With the bike turned around, the man makes it clear that I've got to ride down a narrow, water-eroded path for the final stretch off the hill. I, which should come as no surprise, would have done the exact opposite, avoiding the ruts, fearful that the tire would catch, pitching me from the bike. However, it makes sense, along this track the recent rains have flushed out the softer soil, leaving the harder clay below untouched.

At the base of the hill, I hesitate. The man now wants me to drive through two large, muddy puddles – perhaps to help clean the tires off.

I give it gas, but not enough. The bike comes to dead stop halfway through.


More scraping. More mud.

The spray from the back tire paints me backside brown, also speckling the poor old man's chest as he pushes. My feet slip as I my body flexes against the dead weight of the bike and it's locked tires – it's amazing the difference rolling tires make in the world.

The sky is a deep blue with night settling over us fast as the bike finally breaks free from the water.

If you hate reading, but still want to confirm I'm an idiot, enjoy the show. Video: Isaac Stone Simonelli

With Nora holding the motorcycle on the harder dirt path by the man's shack, I start washing down the wheels, clearing as much mud away as necessary for mechanical reasons – not fussed about the aesthetics.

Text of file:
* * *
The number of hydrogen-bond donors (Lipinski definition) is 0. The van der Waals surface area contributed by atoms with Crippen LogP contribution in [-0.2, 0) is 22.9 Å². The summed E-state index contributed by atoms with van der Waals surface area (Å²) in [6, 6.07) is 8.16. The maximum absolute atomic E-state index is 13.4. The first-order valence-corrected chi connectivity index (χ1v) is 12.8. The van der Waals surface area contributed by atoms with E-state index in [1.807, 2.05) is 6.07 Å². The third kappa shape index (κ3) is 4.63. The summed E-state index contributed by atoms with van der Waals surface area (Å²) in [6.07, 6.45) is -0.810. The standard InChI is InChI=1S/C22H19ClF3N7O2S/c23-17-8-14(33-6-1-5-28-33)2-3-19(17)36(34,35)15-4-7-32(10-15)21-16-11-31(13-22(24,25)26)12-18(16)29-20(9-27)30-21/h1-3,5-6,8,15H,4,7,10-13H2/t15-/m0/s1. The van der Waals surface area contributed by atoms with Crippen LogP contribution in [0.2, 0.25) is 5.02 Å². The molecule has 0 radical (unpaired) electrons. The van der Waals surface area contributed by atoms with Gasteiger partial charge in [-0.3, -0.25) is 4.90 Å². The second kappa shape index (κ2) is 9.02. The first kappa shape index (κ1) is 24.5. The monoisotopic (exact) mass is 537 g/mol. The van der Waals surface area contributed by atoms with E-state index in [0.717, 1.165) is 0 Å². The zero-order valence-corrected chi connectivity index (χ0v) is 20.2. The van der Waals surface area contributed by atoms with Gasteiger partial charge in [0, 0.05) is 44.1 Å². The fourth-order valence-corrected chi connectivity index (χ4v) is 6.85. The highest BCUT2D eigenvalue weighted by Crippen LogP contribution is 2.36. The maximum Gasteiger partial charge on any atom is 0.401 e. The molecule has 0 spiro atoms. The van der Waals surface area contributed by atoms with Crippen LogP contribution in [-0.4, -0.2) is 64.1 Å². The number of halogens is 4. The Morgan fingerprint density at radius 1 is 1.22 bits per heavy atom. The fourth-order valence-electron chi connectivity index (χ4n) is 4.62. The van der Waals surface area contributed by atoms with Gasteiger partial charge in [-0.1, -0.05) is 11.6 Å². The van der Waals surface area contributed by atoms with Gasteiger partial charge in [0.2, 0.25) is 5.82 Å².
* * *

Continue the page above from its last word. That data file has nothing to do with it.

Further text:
Playfully, I splash a big handful of water up Nora's leg.

“What the hell!” she snaps. After helping me tow the bike out of the mud for the last sixty minutes, getting any dirtier or wetter was not okay.

“Sorry,” I say with a big grin. She's just stressed about the possibility of dropping the bike, her shoes sliding out below her.

With the bike “clean”, we profusely wai the man, thanking him for the rescue.

“We'll bring him beer tomorrow,” Nora and I promise each other.

Climbing onto the bike, we head for the main road. With every inch of us covered in my mud, the bike itself no longer black, but clumpy red-brown, we know we look bad ass zipping by cars and scooters on the way back to town.

If only they knew, that it was two minutes of mild awesome followed by more than an hour of being rescued by an elderly man.

“You're an idiot,” Nora says with a sort of warmth that makes you realize it's one of the highest compliments she can pay a person.

#Climbing #Motorcycle #featured #Featured #DailyUpdate #Thailand

The Proposition

THE premise is simple: Allow die roles to determine the majority of decisions faced while motorbiking throughout the world with a limited budget for an entire year.      It’s 365 days of tempting fate, enticing serendipity and letting go of free will – if such things exist at all.